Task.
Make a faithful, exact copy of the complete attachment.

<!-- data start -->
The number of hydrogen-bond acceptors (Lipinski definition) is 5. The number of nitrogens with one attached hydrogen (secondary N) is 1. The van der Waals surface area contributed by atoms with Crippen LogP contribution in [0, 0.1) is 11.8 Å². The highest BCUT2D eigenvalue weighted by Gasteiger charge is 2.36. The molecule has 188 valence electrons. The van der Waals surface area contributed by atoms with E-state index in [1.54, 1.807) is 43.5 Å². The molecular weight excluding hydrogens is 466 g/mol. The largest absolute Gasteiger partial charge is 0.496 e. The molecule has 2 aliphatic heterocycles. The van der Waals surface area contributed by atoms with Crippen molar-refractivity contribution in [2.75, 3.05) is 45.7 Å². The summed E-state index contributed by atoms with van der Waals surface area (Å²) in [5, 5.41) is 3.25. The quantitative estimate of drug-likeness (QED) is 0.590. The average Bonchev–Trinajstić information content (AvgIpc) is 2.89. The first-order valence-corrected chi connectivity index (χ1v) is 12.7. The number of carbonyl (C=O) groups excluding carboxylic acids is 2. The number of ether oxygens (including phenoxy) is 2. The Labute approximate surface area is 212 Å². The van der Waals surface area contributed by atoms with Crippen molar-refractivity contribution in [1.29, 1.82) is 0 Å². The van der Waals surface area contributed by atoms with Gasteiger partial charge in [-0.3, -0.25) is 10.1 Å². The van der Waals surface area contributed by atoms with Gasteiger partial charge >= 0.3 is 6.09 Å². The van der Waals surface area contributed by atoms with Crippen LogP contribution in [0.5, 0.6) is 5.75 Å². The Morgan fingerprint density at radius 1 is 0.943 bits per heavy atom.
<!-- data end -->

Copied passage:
The number of hydrogen-bond acceptors (Lipinski definition) is 5. The number of nitrogens with one attached hydrogen (secondary N) is 1. The van der Waals surface area contributed by atoms with Crippen LogP contribution in [0, 0.1) is 11.8 Å². The highest BCUT2D eigenvalue weighted by Gasteiger charge is 2.36. The molecule has 188 valence electrons. The van der Waals surface area contributed by atoms with E-state index in [1.54, 1.807) is 43.5 Å². The molecular weight excluding hydrogens is 466 g/mol. The largest absolute Gasteiger partial charge is 0.496 e. The molecule has 2 aliphatic heterocycles. The van der Waals surface area contributed by atoms with Crippen molar-refractivity contribution in [2.75, 3.05) is 45.7 Å². The summed E-state index contributed by atoms with van der Waals surface area (Å²) in [5, 5.41) is 3.25. The quantitative estimate of drug-likeness (QED) is 0.590. The average Bonchev–Trinajstić information content (AvgIpc) is 2.89. The first-order valence-corrected chi connectivity index (χ1v) is 12.7. The number of carbonyl (C=O) groups excluding carboxylic acids is 2. The number of ether oxygens (including phenoxy) is 2. The Labute approximate surface area is 212 Å². The van der Waals surface area contributed by atoms with Crippen molar-refractivity contribution in [1.29, 1.82) is 0 Å². The van der Waals surface area contributed by atoms with Gasteiger partial charge in [-0.3, -0.25) is 10.1 Å². The van der Waals surface area contributed by atoms with Gasteiger partial charge >= 0.3 is 6.09 Å². The van der Waals surface area contributed by atoms with Crippen LogP contribution in [0.5, 0.6) is 5.75 Å². The Morgan fingerprint density at radius 1 is 0.943 bits per heavy atom.